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October 18, 2018
Commentary: Lenovo Software's Jessica Menasian highlights considerations around budget, digital citizenship and teacher needs.
The university's Dx-Hub brings innovation to the public sector through student design.
Students at California Polytechnic State University (Cal Poly) don’t have to go far to get real-world problem-solving experience with the latest technology.
Since last October, Cal Poly students and faculty have been partnering with Amazon Web Services (AWS) to power the university’s first Digital Transformation Hub (Dx-Hub) dedicated to solving civic problems through technology — while giving students the opportunity to design the solutions themselves.
Officials at the San Luis Obispo, California, university said the mission of the project is to combine higher ed’s deep content knowledge with AWS's innovative processes and tools to solve problems that the public sector can’t solve for itself — and then share those solutions through an open-source database.
“The thing that we take advantage of is public sector organizations tend to have deep subject matter expertise in a variety of areas — whether it’s health care, law enforcement, whatever it might be — but they don’t tend to have innovation teams, because the resources aren’t available for them to do that,” said Paul Jurasin, Dx-Hub’s Director.
Jurasin, who spoke to EdScoop at the AWS Public Sector Summit in Washington, D.C., last month, said that the Dx-Hub places students in a variety of positions through the project phase — usually 10 weeks, or the length of one of Cal Poly’s quarters, he said.
Students are encouraged to complete their lab work not in a lab, but at Dx-Hub, Jurasin said, where they partner with the team on a step-by-step basis. Depending on the subject of the project, student interns work with the team in their area of expertise — computer science students work on software, ethics and social science students on a homelessness project, and so on, he said.
When a project proposal is submitted and selected, the innovation team — comprised of three Cal Poly employees, three AWS employees and the student interns and researchers assigned to the project — reach out to a community of experts across the state to gain insight into the problem.
After working with the public sector organization to create a mock press release that answers all the questions an observer might have, the team designs a prototype of a solution. If it’s a hardware-based solution, Jurasin said, it might be a schematic or literal piece of test hardware. If it's software-based, it might be a model of the user experience (UX) or a piece of computer-generated software. The constant elements, he said, are the AWS innovation process and the technological component of the solution.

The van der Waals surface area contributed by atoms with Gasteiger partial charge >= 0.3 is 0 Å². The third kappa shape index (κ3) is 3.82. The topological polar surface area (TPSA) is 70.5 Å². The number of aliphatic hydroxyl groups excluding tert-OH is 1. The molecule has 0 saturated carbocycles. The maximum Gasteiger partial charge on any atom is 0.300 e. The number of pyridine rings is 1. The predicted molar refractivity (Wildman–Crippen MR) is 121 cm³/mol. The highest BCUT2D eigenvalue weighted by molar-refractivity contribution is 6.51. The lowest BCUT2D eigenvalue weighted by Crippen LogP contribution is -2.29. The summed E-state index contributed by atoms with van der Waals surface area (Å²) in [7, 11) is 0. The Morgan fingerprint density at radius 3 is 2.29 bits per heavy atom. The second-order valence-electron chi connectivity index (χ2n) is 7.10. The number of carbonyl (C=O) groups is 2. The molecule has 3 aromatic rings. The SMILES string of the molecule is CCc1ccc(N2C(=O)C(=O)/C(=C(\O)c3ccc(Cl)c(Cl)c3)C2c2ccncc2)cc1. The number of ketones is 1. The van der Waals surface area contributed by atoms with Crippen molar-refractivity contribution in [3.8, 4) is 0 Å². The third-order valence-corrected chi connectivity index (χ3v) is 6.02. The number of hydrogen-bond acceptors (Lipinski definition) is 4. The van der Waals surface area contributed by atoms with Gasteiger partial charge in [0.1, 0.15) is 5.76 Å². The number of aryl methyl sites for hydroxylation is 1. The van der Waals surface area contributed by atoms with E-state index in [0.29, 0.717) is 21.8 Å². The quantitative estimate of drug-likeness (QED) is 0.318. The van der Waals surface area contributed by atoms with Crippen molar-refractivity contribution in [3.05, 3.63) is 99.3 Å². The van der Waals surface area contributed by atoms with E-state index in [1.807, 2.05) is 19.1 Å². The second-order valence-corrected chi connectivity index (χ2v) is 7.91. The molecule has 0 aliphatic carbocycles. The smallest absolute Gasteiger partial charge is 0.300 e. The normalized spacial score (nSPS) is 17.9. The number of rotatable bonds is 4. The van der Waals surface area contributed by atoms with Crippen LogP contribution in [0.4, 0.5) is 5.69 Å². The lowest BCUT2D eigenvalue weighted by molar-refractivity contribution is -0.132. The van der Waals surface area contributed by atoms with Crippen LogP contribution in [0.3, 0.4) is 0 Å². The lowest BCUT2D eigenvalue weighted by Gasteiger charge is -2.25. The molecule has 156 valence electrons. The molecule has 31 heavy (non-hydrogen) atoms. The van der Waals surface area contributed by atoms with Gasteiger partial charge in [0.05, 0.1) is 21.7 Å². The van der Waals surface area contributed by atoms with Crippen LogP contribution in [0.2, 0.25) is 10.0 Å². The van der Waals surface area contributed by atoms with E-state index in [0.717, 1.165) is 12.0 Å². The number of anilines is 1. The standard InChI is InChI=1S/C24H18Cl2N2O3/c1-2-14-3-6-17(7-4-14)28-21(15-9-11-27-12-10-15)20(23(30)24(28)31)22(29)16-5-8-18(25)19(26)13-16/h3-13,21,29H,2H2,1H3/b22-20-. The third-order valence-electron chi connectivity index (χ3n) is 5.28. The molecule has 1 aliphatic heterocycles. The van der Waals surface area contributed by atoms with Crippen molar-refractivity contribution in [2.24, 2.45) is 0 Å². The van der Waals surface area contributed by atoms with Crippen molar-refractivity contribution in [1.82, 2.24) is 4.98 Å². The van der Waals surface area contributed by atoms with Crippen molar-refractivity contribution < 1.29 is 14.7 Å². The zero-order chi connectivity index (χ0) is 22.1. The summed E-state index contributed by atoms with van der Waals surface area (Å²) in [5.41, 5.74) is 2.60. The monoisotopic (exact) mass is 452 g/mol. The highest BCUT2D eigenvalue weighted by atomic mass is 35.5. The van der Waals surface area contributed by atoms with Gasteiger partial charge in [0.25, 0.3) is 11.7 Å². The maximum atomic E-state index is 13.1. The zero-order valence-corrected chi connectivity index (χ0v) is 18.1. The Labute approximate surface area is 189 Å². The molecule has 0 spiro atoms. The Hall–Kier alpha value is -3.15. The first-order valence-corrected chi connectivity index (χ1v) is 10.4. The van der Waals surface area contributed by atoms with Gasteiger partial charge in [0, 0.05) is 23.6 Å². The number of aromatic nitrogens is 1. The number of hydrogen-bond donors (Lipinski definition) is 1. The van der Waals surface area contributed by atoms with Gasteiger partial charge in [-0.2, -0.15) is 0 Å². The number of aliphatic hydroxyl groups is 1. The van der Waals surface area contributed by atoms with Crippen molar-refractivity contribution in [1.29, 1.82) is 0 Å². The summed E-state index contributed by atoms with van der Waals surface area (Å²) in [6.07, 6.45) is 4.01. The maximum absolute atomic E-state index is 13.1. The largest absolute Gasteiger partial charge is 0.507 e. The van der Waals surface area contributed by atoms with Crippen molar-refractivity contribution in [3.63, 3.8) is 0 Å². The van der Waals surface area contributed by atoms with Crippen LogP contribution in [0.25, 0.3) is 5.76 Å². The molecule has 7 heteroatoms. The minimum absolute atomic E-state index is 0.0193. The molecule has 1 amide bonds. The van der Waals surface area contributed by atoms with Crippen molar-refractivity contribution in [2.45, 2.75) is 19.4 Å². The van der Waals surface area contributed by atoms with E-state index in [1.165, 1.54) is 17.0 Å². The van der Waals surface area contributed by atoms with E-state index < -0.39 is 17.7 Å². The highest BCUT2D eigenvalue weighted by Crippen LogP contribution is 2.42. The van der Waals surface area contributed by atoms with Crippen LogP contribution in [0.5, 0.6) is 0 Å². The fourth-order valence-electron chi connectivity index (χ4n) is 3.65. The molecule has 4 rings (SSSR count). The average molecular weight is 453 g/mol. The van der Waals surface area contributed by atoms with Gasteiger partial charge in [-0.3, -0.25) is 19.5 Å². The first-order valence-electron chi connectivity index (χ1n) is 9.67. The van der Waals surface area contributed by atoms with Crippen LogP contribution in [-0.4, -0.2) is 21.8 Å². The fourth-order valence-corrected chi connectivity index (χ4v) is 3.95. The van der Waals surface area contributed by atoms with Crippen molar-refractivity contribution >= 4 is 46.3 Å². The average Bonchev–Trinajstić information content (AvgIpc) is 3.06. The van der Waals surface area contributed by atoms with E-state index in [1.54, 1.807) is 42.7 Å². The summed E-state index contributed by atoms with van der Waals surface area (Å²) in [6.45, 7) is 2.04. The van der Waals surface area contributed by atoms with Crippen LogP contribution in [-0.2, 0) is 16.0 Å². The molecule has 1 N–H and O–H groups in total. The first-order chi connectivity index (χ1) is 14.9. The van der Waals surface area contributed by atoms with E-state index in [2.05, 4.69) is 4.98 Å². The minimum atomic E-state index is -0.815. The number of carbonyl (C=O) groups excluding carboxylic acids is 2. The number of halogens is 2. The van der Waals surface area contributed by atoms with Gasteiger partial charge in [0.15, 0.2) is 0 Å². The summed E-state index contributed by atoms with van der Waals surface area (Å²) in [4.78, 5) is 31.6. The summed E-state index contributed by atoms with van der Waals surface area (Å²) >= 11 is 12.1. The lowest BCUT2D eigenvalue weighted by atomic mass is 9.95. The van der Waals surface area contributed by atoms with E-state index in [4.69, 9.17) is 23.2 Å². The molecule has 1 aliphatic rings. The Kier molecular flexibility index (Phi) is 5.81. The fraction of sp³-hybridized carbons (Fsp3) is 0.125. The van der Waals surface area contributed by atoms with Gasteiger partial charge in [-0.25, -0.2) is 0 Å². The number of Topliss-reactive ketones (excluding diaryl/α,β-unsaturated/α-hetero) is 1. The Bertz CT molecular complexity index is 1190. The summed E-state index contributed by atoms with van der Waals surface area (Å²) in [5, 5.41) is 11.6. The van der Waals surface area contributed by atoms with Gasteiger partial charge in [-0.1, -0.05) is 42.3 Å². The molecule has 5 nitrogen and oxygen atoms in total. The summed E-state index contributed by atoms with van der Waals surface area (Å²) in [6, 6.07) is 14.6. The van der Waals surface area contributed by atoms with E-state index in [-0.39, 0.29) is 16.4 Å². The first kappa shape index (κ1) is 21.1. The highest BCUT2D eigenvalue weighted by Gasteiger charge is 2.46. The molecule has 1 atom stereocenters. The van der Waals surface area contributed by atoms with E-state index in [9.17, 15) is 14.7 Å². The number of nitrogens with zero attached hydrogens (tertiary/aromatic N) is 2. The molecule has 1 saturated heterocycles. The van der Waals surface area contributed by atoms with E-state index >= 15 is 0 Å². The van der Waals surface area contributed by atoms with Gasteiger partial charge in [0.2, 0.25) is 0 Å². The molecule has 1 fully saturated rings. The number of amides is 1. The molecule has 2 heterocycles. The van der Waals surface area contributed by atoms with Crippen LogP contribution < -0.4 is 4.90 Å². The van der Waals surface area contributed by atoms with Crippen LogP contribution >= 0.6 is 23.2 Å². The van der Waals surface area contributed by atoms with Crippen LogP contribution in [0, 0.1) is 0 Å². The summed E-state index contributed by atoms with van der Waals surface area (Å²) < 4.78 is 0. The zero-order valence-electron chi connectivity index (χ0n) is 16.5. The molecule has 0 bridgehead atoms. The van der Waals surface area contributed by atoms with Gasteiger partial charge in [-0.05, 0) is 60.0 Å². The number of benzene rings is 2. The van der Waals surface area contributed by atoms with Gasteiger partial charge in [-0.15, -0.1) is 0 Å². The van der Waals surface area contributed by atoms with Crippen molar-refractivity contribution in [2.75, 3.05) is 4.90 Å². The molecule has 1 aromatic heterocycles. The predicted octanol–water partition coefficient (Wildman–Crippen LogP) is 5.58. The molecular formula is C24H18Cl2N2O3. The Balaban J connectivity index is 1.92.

When the customer and Dx-Hub team agree on a prototype solution, the Dx-Hub team will open-source its solution and process on a website that’s currently under construction, Jurasin said.
So far, Jurasin said, Dx-Hub has partnered with police departments in San Luis Obispo and San Leandro, as well as the Los Angeles County Department of Parks and Recreation, among other projects with public-sector agencies. Dx-Hub doesn’t design multiple solutions for the same problem and only takes proposals that will “move the needle” when a solution is found, Jurasin said.
“[Police departments] have collected so much information — where the parks are, working street lights, pavement quality, bus stop locations — but they haven’t been able to analyze those databases against each other and compare that to where crime is happening. So we’re helping them deploy resources more effectively,” he said.
There's a clear goal in mind, said Derick Lee of PilotCity, a smart cities solutions company working with Dx-Hub and San Leandro Police Department.
“It’s about how do we put together and integrate data sets to create new insights that come from experience and actual evidence, rather than intelligence-based policing which essentially is just a crime analyst putting together information at high levels and then ordering folks to go do things,” Lee said.
Jusain said he is open to public-sector entrepreneurs hopping on his bandwagon.
“Because we’re working with public-sector organizations and because we’re publishing in open source, any public-sector organization that’s having that same problem can take that and apply it to wherever they are. If we’re working on an evidence-based policing effort in California and we publish the solution, somebody in New York can take that,” he said.
“What we think is going to happen — because we don’t implement that solution for the original customer and we’re publishing the solutions open-source — somebody could create a company that would implement solutions like this. We know there are already built-in customers, because if one government agency or nonprofit is having that problem, there are probably lots more,” Jurasin said.
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